And yes, I’m sick of the name Vin Diesel too. And the word meaningful. Don’t worry, there’s a slim chance that I’ll ever subject you to either word any time soon. Unless he makes a film which I am likely to watch, and I lose my thesaurus. So yeah…after a quick scan on Rotten Tomatoes it seems we’re pretty safe, then…(and don’t worry, I guard my Thesaurus with my life. So would you if you’d paid £35 for it).

The Vin-Diesel-style paragraph in question, deep manly voice optional, of course: (Massive points deducted if you’re reading this and wondering what happened in paragraphs1 and 2. In fact, go and slap yourself round the face, please.)

Some things you do in your life you do because you feel you have no choice. Other things are done because you have too much choice, your brain gets scrambled, and you end up picking one at random – playing Russian Roulette. Then there are the things in between which just inexplicably happen. The result of a reaction built on a vague series of events. With me, eight months ago, an event happened which was partly my decision, and partly down to necessity.

And that event, dear reader, was giving up tea. Completely. No more caffeine. No decaf either.

Breaking it right down 100%.

For at least one year.

For health reasons.

To make me feel better. To give me more energy.

Oh, the horror of it.

But before I go any further, allow me to demonstrate how crucial tea was to my every-day life.

Being a freelance writer, nobody tells me when to take a break. Cool, right? I can make tea when I wish, and, if I want to, even indulge myself in ITVs Loose Women while drinking several cups (where I always learn a great many things which always seem useful at the time, but are rarely suitable to be included in my clients articles).

And the thing was, I was a late-tea-developer, which in many ways made it even worse. Having found my beloved tea far later than most – at around the age of 18, when I should have been more concerned about getting girls and looking in the mirror and realising my short hair, combined with large nose, made me look horrendous – I had at least a decade’s worth of time to make up for. And make up for it I did!

I drank tea in the morning: 4 cups at least. I drank 2 at lunch-time, and in the afternoon…well, maths was quite literally never my strong-point, but I really did lose count. The eagle-eyed of you will notice how I didn’t state how many cups of tea I used to drink in the evening…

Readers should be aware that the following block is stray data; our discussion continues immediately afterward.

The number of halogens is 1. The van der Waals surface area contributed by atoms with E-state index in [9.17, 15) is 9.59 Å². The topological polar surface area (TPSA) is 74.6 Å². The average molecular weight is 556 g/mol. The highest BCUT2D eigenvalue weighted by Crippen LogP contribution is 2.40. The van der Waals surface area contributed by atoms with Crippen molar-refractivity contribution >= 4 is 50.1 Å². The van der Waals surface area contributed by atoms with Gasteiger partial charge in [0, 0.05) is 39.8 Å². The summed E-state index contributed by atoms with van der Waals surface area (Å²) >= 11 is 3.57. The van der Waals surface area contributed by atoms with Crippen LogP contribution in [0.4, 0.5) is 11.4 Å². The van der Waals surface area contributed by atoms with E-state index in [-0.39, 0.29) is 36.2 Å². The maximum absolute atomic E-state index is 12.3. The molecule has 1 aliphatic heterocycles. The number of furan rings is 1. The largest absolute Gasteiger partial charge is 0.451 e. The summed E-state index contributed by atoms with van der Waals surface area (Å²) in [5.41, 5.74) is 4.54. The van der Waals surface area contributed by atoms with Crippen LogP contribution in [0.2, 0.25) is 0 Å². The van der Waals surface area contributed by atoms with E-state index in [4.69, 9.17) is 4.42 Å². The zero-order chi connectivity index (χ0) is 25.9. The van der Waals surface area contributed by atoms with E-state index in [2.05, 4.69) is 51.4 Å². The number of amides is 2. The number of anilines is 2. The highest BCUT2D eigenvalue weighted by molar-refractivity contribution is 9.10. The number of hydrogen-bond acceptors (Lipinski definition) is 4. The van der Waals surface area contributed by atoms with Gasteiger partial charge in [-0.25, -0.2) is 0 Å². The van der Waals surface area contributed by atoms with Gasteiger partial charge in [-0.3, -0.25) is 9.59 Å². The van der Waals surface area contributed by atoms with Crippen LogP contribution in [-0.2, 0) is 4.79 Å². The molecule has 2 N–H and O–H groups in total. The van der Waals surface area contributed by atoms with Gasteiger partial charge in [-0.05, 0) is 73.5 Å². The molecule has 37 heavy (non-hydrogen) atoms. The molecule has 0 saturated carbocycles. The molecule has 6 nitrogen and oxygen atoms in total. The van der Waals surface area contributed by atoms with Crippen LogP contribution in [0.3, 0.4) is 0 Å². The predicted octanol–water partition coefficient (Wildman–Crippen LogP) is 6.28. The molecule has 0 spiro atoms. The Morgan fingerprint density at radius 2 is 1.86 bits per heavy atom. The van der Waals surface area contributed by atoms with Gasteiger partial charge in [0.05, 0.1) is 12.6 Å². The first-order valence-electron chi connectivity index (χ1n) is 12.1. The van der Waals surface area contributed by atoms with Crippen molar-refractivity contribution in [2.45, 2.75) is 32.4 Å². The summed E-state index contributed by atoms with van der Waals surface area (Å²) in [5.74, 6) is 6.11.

But anyway, the point is that when it came time to quit tea for good – replacing it with the awful-sounding “Peppermint Tea” – I was what you can only describe as highly dependant. Imagine whichever character Ewan McGregor played in Trainspotting crossed with one of the most irritating contestants in The Apprentice and you’ll come somewhere near seeing how my decision-making process was.

And to begin with, I won’t lie, it was…

Actually much easier than I thought! I was going to invent some unsettling story there, but in the end honesty seemed favourable. I mean, seriously it was easy, much too easy…and considering my history it made no sense.

OK, so the first day was tricky, but in the main it was the routine I missed more than the actual tea itself. That was what I had come to realise.

8 months on? I’m still on the Peppermint Tea and sometimes, I’m not sure, but I think I come close to enjoying it (even if after 5 cups your breath does actually smell alarmingly like stale wee…). And you know what? I don’t see me going back to my old ways any time soon. That’s right, my days as an addict are over. I’m nobody’s gimp, not anymore.

I’ll definitely drink regular tea again, there’s no way I’m staying off it forever completely, but the point is I’ve broken that habit.

And that? That makes me very happy indeed, because for once — to end it as Vin might — I realised that we own our habits. It’s our job to beat them and show them who’s the boss, you know.